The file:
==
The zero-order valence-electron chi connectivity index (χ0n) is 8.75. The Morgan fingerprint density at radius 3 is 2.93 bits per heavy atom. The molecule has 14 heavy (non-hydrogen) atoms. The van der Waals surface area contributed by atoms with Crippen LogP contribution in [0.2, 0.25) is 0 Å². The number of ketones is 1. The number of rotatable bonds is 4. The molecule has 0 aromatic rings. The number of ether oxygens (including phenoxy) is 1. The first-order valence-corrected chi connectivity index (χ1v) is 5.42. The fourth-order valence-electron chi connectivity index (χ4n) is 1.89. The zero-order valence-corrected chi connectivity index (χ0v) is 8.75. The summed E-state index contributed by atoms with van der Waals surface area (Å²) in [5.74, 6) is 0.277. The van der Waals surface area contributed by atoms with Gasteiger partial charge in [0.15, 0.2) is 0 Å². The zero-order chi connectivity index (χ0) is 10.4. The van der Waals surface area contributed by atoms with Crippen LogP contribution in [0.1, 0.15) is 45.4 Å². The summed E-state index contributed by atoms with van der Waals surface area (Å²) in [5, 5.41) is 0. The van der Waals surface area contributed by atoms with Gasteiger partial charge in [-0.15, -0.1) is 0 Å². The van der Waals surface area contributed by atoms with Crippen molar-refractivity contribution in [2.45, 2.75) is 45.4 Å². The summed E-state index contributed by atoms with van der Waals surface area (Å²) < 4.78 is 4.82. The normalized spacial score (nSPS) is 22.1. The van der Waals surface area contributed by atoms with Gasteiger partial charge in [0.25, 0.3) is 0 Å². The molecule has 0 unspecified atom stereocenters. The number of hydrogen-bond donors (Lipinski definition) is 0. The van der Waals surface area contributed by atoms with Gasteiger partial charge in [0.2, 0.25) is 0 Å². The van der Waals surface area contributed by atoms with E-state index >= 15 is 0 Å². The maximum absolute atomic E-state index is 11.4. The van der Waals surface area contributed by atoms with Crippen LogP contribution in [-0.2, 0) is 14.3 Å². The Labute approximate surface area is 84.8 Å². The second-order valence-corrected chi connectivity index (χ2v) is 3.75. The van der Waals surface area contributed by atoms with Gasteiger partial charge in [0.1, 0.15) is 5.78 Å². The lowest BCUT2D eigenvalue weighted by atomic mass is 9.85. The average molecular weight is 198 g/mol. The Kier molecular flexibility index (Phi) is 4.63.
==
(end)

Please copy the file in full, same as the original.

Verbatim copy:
The zero-order valence-electron chi connectivity index (χ0n) is 8.75. The Morgan fingerprint density at radius 3 is 2.93 bits per heavy atom. The molecule has 14 heavy (non-hydrogen) atoms. The van der Waals surface area contributed by atoms with Crippen LogP contribution in [0.2, 0.25) is 0 Å². The number of ketones is 1. The number of rotatable bonds is 4. The molecule has 0 aromatic rings. The number of ether oxygens (including phenoxy) is 1. The first-order valence-corrected chi connectivity index (χ1v) is 5.42. The fourth-order valence-electron chi connectivity index (χ4n) is 1.89. The zero-order valence-corrected chi connectivity index (χ0v) is 8.75. The summed E-state index contributed by atoms with van der Waals surface area (Å²) in [5.74, 6) is 0.277. The van der Waals surface area contributed by atoms with Gasteiger partial charge in [0.15, 0.2) is 0 Å². The zero-order chi connectivity index (χ0) is 10.4. The van der Waals surface area contributed by atoms with Crippen LogP contribution in [0.1, 0.15) is 45.4 Å². The summed E-state index contributed by atoms with van der Waals surface area (Å²) in [5, 5.41) is 0. The van der Waals surface area contributed by atoms with Gasteiger partial charge in [-0.15, -0.1) is 0 Å². The van der Waals surface area contributed by atoms with Crippen molar-refractivity contribution in [2.45, 2.75) is 45.4 Å². The summed E-state index contributed by atoms with van der Waals surface area (Å²) < 4.78 is 4.82. The normalized spacial score (nSPS) is 22.1. The van der Waals surface area contributed by atoms with Gasteiger partial charge in [0.25, 0.3) is 0 Å². The molecule has 0 unspecified atom stereocenters. The number of hydrogen-bond donors (Lipinski definition) is 0. The van der Waals surface area contributed by atoms with Gasteiger partial charge in [0.2, 0.25) is 0 Å². The van der Waals surface area contributed by atoms with E-state index >= 15 is 0 Å². The maximum absolute atomic E-state index is 11.4. The van der Waals surface area contributed by atoms with Crippen LogP contribution in [-0.2, 0) is 14.3 Å². The Labute approximate surface area is 84.8 Å². The second-order valence-corrected chi connectivity index (χ2v) is 3.75. The van der Waals surface area contributed by atoms with Gasteiger partial charge in [0.1, 0.15) is 5.78 Å². The lowest BCUT2D eigenvalue weighted by atomic mass is 9.85. The average molecular weight is 198 g/mol. The Kier molecular flexibility index (Phi) is 4.63.